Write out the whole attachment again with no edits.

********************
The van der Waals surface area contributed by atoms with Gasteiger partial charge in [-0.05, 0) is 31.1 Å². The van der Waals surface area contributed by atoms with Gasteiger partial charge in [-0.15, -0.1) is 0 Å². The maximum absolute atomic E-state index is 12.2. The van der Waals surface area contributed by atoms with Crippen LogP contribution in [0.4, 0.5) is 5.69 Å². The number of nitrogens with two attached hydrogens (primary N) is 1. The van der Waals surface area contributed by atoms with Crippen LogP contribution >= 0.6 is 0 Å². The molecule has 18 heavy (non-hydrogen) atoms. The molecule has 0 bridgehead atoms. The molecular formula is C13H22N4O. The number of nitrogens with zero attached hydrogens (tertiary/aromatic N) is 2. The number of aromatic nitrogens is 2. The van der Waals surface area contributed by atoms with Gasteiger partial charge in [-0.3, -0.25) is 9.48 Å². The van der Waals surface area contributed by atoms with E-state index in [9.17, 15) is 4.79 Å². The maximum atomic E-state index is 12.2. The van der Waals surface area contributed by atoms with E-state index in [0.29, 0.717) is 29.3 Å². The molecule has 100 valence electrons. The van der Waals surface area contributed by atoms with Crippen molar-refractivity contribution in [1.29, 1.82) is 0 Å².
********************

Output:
The van der Waals surface area contributed by atoms with Gasteiger partial charge in [-0.05, 0) is 31.1 Å². The van der Waals surface area contributed by atoms with Gasteiger partial charge in [-0.15, -0.1) is 0 Å². The maximum absolute atomic E-state index is 12.2. The van der Waals surface area contributed by atoms with Crippen LogP contribution in [0.4, 0.5) is 5.69 Å². The number of nitrogens with two attached hydrogens (primary N) is 1. The van der Waals surface area contributed by atoms with Crippen LogP contribution >= 0.6 is 0 Å². The molecule has 18 heavy (non-hydrogen) atoms. The molecule has 0 bridgehead atoms. The molecular formula is C13H22N4O. The number of nitrogens with zero attached hydrogens (tertiary/aromatic N) is 2. The number of aromatic nitrogens is 2. The van der Waals surface area contributed by atoms with Gasteiger partial charge in [-0.3, -0.25) is 9.48 Å². The van der Waals surface area contributed by atoms with E-state index in [9.17, 15) is 4.79 Å². The maximum atomic E-state index is 12.2. The van der Waals surface area contributed by atoms with E-state index in [0.29, 0.717) is 29.3 Å². The molecule has 100 valence electrons. The van der Waals surface area contributed by atoms with Crippen molar-refractivity contribution in [1.29, 1.82) is 0 Å².